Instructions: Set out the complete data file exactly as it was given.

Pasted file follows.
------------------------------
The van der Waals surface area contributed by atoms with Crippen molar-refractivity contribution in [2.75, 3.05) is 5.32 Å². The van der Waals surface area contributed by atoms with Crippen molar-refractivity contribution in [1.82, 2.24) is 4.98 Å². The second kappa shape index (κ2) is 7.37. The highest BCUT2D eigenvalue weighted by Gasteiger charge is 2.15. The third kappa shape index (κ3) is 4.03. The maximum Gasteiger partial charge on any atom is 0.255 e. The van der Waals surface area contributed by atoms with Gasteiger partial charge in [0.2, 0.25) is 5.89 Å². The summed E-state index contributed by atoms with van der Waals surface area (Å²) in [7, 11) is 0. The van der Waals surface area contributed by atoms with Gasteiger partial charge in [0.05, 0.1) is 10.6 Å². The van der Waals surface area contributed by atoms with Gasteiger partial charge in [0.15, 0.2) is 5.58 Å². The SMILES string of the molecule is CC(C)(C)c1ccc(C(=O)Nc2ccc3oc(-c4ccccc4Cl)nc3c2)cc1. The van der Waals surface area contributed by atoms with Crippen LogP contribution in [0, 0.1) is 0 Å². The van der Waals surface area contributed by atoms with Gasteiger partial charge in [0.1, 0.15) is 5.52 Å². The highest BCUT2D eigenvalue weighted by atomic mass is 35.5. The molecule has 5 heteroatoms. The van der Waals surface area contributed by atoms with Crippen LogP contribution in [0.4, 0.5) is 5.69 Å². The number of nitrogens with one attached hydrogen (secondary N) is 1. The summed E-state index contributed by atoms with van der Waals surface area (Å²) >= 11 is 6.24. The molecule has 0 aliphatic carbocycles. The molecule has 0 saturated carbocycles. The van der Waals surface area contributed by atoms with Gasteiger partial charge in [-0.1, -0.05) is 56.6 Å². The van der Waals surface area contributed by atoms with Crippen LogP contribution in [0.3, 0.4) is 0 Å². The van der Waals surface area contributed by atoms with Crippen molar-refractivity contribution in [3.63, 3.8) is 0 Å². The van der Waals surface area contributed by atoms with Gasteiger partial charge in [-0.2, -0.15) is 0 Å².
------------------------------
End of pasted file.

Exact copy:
The van der Waals surface area contributed by atoms with Crippen molar-refractivity contribution in [2.75, 3.05) is 5.32 Å². The van der Waals surface area contributed by atoms with Crippen molar-refractivity contribution in [1.82, 2.24) is 4.98 Å². The second kappa shape index (κ2) is 7.37. The highest BCUT2D eigenvalue weighted by Gasteiger charge is 2.15. The third kappa shape index (κ3) is 4.03. The maximum Gasteiger partial charge on any atom is 0.255 e. The van der Waals surface area contributed by atoms with Gasteiger partial charge in [0.2, 0.25) is 5.89 Å². The summed E-state index contributed by atoms with van der Waals surface area (Å²) in [7, 11) is 0. The van der Waals surface area contributed by atoms with Gasteiger partial charge in [0.05, 0.1) is 10.6 Å². The van der Waals surface area contributed by atoms with Gasteiger partial charge in [0.15, 0.2) is 5.58 Å². The SMILES string of the molecule is CC(C)(C)c1ccc(C(=O)Nc2ccc3oc(-c4ccccc4Cl)nc3c2)cc1. The van der Waals surface area contributed by atoms with Crippen LogP contribution in [0, 0.1) is 0 Å². The van der Waals surface area contributed by atoms with Gasteiger partial charge in [0.1, 0.15) is 5.52 Å². The highest BCUT2D eigenvalue weighted by atomic mass is 35.5. The molecule has 5 heteroatoms. The van der Waals surface area contributed by atoms with Crippen LogP contribution in [0.4, 0.5) is 5.69 Å². The number of nitrogens with one attached hydrogen (secondary N) is 1. The summed E-state index contributed by atoms with van der Waals surface area (Å²) >= 11 is 6.24. The molecule has 0 aliphatic carbocycles. The molecule has 0 saturated carbocycles. The van der Waals surface area contributed by atoms with Gasteiger partial charge in [-0.1, -0.05) is 56.6 Å². The van der Waals surface area contributed by atoms with Crippen LogP contribution in [0.3, 0.4) is 0 Å². The van der Waals surface area contributed by atoms with Crippen molar-refractivity contribution in [3.63, 3.8) is 0 Å². The van der Waals surface area contributed by atoms with Gasteiger partial charge in [-0.2, -0.15) is 0 Å².